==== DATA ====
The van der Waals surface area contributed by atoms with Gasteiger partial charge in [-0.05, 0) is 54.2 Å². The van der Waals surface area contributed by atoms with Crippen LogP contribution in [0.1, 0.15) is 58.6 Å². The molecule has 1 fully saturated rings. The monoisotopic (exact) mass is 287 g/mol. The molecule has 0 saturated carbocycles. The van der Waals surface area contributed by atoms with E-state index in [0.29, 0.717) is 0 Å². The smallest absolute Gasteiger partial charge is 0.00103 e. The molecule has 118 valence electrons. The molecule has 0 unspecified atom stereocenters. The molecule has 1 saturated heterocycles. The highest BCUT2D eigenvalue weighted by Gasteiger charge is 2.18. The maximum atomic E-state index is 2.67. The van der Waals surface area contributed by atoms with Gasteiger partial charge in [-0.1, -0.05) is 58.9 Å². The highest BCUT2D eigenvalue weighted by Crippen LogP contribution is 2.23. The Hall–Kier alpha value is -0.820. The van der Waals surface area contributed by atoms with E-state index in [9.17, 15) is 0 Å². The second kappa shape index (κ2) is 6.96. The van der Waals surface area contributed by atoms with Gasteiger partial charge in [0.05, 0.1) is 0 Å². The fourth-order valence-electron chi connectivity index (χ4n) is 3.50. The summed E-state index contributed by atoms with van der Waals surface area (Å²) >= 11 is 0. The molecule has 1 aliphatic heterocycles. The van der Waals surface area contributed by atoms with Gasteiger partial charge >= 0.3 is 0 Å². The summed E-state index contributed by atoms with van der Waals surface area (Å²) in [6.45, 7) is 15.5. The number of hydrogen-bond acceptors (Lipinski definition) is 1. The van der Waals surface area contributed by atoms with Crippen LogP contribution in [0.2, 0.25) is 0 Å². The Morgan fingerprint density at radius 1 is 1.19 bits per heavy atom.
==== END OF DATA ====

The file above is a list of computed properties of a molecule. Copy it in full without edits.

The van der Waals surface area contributed by atoms with Gasteiger partial charge in [-0.05, 0) is 54.2 Å². The van der Waals surface area contributed by atoms with Crippen LogP contribution in [0.1, 0.15) is 58.6 Å². The molecule has 1 fully saturated rings. The monoisotopic (exact) mass is 287 g/mol. The molecule has 0 saturated carbocycles. The van der Waals surface area contributed by atoms with E-state index in [0.29, 0.717) is 0 Å². The smallest absolute Gasteiger partial charge is 0.00103 e. The molecule has 118 valence electrons. The molecule has 0 unspecified atom stereocenters. The molecule has 1 saturated heterocycles. The highest BCUT2D eigenvalue weighted by Gasteiger charge is 2.18. The maximum atomic E-state index is 2.67. The van der Waals surface area contributed by atoms with Gasteiger partial charge in [-0.1, -0.05) is 58.9 Å². The highest BCUT2D eigenvalue weighted by Crippen LogP contribution is 2.23. The Hall–Kier alpha value is -0.820. The van der Waals surface area contributed by atoms with E-state index in [9.17, 15) is 0 Å². The second kappa shape index (κ2) is 6.96. The van der Waals surface area contributed by atoms with Gasteiger partial charge in [0.05, 0.1) is 0 Å². The fourth-order valence-electron chi connectivity index (χ4n) is 3.50. The summed E-state index contributed by atoms with van der Waals surface area (Å²) >= 11 is 0. The molecule has 1 aliphatic heterocycles. The van der Waals surface area contributed by atoms with Gasteiger partial charge >= 0.3 is 0 Å². The summed E-state index contributed by atoms with van der Waals surface area (Å²) in [6.45, 7) is 15.5. The number of hydrogen-bond acceptors (Lipinski definition) is 1. The van der Waals surface area contributed by atoms with Crippen LogP contribution in [0.2, 0.25) is 0 Å². The Morgan fingerprint density at radius 1 is 1.19 bits per heavy atom.